Knitty negativity and the community spirit...
Living in London can sometimes be a joy, sometimes not, but I'm lucky in that my journey to work in the morning is just a short 20 minutes bus ride. Since we moved to south London four years ago we rarely take the Tube anywhere and it's very possible it's saved my sanity. I used to travel in from Leyton on the central line and may have exploded if I'd still been doing that. One of the things that makes commuting so much more bearable though is knitting for the journey. There's been a few posts on the Ravelry forums recently about public reaction to commuter knitting, and also reaction from other knitters.
I think it's fair to say that there's a small element of pride or even exhibitionism in most of us, and I know sometimes when I get my pins out on the bus I enjoy the staring. Other times, though, especially now I'm struggling with my first DPN project, I'm so in the zone that I barely notice anyone. Sometimes it's harder to concentrate than others - this morning I was sitting in front of two blonde girls, and I hate to perpetuate the stereotype but, blimey, could they talk - about everything, especially their boyfriends, one of whom, appropriately, was called Ken. I ain't kidding.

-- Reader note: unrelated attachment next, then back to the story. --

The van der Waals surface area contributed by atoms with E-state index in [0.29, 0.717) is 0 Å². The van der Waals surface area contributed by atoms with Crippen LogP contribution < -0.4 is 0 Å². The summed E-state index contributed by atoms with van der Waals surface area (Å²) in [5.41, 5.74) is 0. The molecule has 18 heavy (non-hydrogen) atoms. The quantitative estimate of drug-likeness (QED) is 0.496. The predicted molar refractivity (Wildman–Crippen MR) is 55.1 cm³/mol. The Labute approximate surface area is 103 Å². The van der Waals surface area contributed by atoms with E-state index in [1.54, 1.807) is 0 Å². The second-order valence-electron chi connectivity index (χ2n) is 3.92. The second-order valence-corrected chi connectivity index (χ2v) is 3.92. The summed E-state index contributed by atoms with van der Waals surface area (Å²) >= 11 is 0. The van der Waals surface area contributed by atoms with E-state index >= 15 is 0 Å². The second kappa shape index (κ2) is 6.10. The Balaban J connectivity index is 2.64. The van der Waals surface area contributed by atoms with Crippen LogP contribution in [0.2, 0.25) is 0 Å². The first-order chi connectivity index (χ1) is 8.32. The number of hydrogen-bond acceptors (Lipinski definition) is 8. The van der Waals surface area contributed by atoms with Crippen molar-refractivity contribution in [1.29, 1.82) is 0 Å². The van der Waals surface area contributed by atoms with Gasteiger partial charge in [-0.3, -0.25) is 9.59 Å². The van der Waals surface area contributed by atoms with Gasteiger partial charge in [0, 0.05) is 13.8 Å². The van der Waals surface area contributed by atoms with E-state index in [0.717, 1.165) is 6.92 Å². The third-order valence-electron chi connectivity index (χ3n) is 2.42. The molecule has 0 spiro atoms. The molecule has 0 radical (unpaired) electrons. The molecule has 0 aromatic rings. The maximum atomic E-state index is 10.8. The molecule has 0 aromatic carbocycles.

Anyways, there was a post on the Ravelry forum recently about a fellow knitter who spotted another knitter on their train and found a seat opposite. When they got their knitting out they expected some kind of reaction - but nothing, not even a little smile, or a Freemason-like secret sign that they were both crafting together on the packed train. It raised the question - just because we knit, does it mean we're going to like other knitters. At first I'd have said it does - since we started the knitting group hundreds of people have turned up in a central London pub, on their own, settled down and joined in. One of the things that makes the group so accessible is that (apart form being a friendly bunch in the first place!) you know that you'll have at least one thing in common with the others there. Going into a pub on your own is hard enough but knowing there'll be a common thread (no pun intended) is always a good start. But should we really expect everyone to get on?
I remember saying many times, I've never met a knitter who wasn't nice, but it's not true, sadly. People drawn to the same activities are very likely to have other things in common and get on with one another but I guess it shouldn't be taking for granted - we've had such great times and can now count the majority of our close friends as people we've met through I Knit London, but still, every now and then, we smack into a wall of negativity from someone who knits. Why? I suppose you can't get on with everyone, and despite what we do there's always the pessimists who don't believe in altruism or good-naturedness. On the whole the knitters we meet are all lovely, and long may it continue, but if you do find yourself in a situation where a fellow stitcher doesn't seem as excited don't be too disheartened - it's a big wide world and our differences are just as important as the things that bind us together. Gerard and I are in a number of interesting minority groups but it doesn't mean we like everyone else in those groups too (except the knitters, of course....we love you all!)